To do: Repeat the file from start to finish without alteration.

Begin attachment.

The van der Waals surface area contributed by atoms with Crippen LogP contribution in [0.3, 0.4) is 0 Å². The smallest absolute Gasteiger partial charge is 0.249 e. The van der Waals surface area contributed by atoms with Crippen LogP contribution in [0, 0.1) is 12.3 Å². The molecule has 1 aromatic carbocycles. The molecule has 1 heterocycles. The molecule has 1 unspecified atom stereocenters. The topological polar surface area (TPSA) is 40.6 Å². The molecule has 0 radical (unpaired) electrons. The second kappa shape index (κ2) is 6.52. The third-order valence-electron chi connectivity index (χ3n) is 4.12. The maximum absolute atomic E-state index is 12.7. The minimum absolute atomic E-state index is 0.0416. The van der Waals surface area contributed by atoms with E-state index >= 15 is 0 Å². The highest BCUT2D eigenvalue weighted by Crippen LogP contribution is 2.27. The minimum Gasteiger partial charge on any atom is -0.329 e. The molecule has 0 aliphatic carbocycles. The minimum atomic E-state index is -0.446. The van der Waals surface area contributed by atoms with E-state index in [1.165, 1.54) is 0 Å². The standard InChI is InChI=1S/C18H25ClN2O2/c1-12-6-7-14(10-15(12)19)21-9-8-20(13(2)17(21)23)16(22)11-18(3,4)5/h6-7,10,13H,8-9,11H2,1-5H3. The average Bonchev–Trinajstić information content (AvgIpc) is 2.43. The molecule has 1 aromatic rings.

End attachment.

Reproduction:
The van der Waals surface area contributed by atoms with Crippen LogP contribution in [0.3, 0.4) is 0 Å². The smallest absolute Gasteiger partial charge is 0.249 e. The van der Waals surface area contributed by atoms with Crippen LogP contribution in [0, 0.1) is 12.3 Å². The molecule has 1 aromatic carbocycles. The molecule has 1 heterocycles. The molecule has 1 unspecified atom stereocenters. The topological polar surface area (TPSA) is 40.6 Å². The molecule has 0 radical (unpaired) electrons. The second kappa shape index (κ2) is 6.52. The third-order valence-electron chi connectivity index (χ3n) is 4.12. The maximum absolute atomic E-state index is 12.7. The minimum absolute atomic E-state index is 0.0416. The van der Waals surface area contributed by atoms with E-state index >= 15 is 0 Å². The highest BCUT2D eigenvalue weighted by Crippen LogP contribution is 2.27. The minimum Gasteiger partial charge on any atom is -0.329 e. The molecule has 0 aliphatic carbocycles. The minimum atomic E-state index is -0.446. The van der Waals surface area contributed by atoms with E-state index in [1.165, 1.54) is 0 Å². The standard InChI is InChI=1S/C18H25ClN2O2/c1-12-6-7-14(10-15(12)19)21-9-8-20(13(2)17(21)23)16(22)11-18(3,4)5/h6-7,10,13H,8-9,11H2,1-5H3. The average Bonchev–Trinajstić information content (AvgIpc) is 2.43. The molecule has 1 aromatic rings.